Haunting whirs move behind gentle acoustic guitar on the opener “Lazarus,” setting the tone for the record to gradually unfold. The ethereal nature of the music and wide gapping spaces lend graciously to Murphy’s beautiful vocals as he sings lines such as, “and my grandpa said don’t trust those eyes you can’t cry in, and my grandma said don’t trust a thing your grandpa says”. The structuring is simple, yet crushingly gorgeous with textures so calming it’s hard to believe in aggression. Bright vocal segments dip and fade throughout, providing variation in the sonic landscape. “In Chemicals” is just about as stripped as can be, beginning with nothing more than a faint acoustic strum and heart wrenching vocals. Murphy wails with stunning beauty as an ever growing buzz warms the mix, slowly building upon the verses into the passionate chorus. “Tracers” makes a point to highlight the acoustic string noise, compliments of the sliding from Murphy’s fingers over the frets, as the jangly chords glide up and down the guitar’s neck. The somber tone has an undeniable feeling of hopefulness and optimism. Murphy proves that pop music can be invigorating, experimental, and all the while retain an honest sense of deep emotion.
“Paranoid Clusters” begins with the evocative, “beneath the paranoid cluster of fallen stars, in the big black belly of the universe,” gliding over the finger picked acoustic melodies. Mike’s bold piano crashes add intensity to the flourishing song, climbing towards a choir of orchestrated splendor. “Eclipse” takes the record to its far most minimal, as Murphy sings, “are you in outer space? That’s what the doctor says”. The degree of personal lament and grief felt in his lyrics is so emotionally heavy it’s nearly exhausting, but as a seasoned songwriter, Murphy is wise enough to keep the songs fairly short in length, and the lyrics moderately obscure. The beauty of each track is more than enough to keep things interesting, and Murphy’s vocals are dazzling from start to finish. “Tobias Gray,” is the albums darkest offering, thanks in part to Mike’s ominous bass drone persistent throughout the track. The dry crisp tone of Paul’s voice leads over the rampant acoustic plucking into a heavenly vocal melody, leading into the lyric “at a very young age the paramedics took her away,” as the song comes to an abrupt end.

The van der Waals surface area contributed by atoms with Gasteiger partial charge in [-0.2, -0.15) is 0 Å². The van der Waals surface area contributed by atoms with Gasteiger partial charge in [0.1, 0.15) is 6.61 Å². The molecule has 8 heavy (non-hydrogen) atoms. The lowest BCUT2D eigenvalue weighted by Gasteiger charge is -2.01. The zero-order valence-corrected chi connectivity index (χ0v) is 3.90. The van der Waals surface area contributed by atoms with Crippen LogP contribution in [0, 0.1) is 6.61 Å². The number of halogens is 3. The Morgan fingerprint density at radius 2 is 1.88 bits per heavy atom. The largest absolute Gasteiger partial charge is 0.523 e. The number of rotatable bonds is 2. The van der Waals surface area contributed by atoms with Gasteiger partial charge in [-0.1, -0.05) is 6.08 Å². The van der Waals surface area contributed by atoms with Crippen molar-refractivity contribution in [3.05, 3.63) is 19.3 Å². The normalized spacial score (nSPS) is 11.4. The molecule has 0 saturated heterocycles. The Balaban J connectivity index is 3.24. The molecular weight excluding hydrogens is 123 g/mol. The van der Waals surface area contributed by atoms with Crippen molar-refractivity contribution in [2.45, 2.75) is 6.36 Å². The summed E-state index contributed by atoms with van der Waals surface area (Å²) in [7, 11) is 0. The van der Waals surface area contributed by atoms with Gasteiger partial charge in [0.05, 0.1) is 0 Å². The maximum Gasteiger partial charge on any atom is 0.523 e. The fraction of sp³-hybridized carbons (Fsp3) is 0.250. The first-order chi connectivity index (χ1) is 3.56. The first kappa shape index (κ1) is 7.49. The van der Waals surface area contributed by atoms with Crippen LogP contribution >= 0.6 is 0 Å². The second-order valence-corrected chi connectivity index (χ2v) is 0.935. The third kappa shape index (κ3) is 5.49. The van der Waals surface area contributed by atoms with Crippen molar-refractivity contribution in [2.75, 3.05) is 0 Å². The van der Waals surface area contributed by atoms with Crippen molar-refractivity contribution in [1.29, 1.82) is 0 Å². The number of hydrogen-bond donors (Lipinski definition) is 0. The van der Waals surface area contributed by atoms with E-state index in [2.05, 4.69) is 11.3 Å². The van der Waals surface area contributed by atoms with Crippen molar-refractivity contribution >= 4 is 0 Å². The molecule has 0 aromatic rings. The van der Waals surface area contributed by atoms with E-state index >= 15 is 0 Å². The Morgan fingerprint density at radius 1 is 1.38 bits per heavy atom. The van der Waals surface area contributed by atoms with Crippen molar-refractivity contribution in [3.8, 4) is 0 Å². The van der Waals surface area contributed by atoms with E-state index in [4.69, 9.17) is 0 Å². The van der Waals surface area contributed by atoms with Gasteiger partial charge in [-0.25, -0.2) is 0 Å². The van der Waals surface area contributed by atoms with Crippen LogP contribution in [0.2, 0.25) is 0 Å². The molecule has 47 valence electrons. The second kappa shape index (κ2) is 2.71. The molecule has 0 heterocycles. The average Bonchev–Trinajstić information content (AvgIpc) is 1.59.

“Warning” is a gorgeous ode to the death of their grandparents, as Murphy sings, “you died without warning, that September morning, I spoke to you aloud for the last time”. The melody twinkles in a dream induced state, as Murphy’s vocals intensify without losing their soothing nature. There is very little that Paul Murphy can’t do as a songwriter, and this album and the overall emotion proves that with unashamed confidence. “Drift” is full of layered texture with acoustic guitars sharing the ambient space with simplistic banjo sounding accompaniment. Paul sings, “You’re my lover, my very best friend. I want to hold you forever, I want to hold you again,” with sincere compassion and striking tone from his voice. His vocal strength leads the album’s closer, “The Coroner,” into optimistic territory as he croons, “lie down with me, honestly I’d give my hands, my hair, my skin, the lining in my stomach” as the record fades to a close.
With a complete run time of twenty seven minutes, the record ends leaving you desiring more, and for a solo project of the utmost lo-fidelity, that’s a great accomplishment. Many of the tracks sound as though they could be the skeleton or framework of forthcoming Wintersleep songs, but their overall craft and exceptionally well thought songwriting allows them to stand firmly and triumphantly on their own. Paul Murphy has delivered a record filled with honest talent, with a pure and raw glimpse of his musical abilities and understanding. You can download both “Tobias Gray” and “In Chemicals” for free from their site www.postdatamusic.com. Wintersleep will be returning with their fourth record this spring/summer, but for now 2010 belongs to Postdata, an album that will have you returning for many repeat listens. Immediately entertaining and ultimately satisfying and enjoyable, Postdata have created a record as simple as it is memorable.